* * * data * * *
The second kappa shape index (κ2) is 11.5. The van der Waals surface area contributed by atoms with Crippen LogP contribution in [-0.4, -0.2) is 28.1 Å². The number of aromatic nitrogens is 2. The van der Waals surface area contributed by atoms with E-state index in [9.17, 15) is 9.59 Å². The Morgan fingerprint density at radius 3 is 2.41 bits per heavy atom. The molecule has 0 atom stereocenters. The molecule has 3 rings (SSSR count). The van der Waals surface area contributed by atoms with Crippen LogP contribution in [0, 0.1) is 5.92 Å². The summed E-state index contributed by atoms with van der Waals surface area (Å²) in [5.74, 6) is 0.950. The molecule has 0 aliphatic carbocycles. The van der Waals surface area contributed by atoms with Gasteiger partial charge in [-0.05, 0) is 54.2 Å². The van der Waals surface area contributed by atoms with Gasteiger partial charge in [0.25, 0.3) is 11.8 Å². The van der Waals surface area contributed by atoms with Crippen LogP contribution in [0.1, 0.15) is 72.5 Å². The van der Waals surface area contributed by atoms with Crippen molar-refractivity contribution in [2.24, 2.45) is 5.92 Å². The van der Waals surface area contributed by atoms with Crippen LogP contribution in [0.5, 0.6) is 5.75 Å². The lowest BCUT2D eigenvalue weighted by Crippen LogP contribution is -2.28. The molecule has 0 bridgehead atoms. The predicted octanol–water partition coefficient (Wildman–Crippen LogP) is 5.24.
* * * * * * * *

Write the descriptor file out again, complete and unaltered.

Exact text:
The second kappa shape index (κ2) is 11.5. The van der Waals surface area contributed by atoms with Crippen LogP contribution in [-0.4, -0.2) is 28.1 Å². The number of aromatic nitrogens is 2. The van der Waals surface area contributed by atoms with E-state index in [9.17, 15) is 9.59 Å². The Morgan fingerprint density at radius 3 is 2.41 bits per heavy atom. The molecule has 0 atom stereocenters. The molecule has 3 rings (SSSR count). The van der Waals surface area contributed by atoms with Crippen LogP contribution in [0, 0.1) is 5.92 Å². The summed E-state index contributed by atoms with van der Waals surface area (Å²) in [5.74, 6) is 0.950. The molecule has 0 aliphatic carbocycles. The van der Waals surface area contributed by atoms with Gasteiger partial charge in [-0.05, 0) is 54.2 Å². The van der Waals surface area contributed by atoms with Gasteiger partial charge in [0.25, 0.3) is 11.8 Å². The van der Waals surface area contributed by atoms with Crippen LogP contribution in [0.1, 0.15) is 72.5 Å². The van der Waals surface area contributed by atoms with Crippen molar-refractivity contribution in [2.24, 2.45) is 5.92 Å². The van der Waals surface area contributed by atoms with Crippen LogP contribution in [0.5, 0.6) is 5.75 Å². The lowest BCUT2D eigenvalue weighted by Crippen LogP contribution is -2.28. The molecule has 0 bridgehead atoms. The predicted octanol–water partition coefficient (Wildman–Crippen LogP) is 5.24.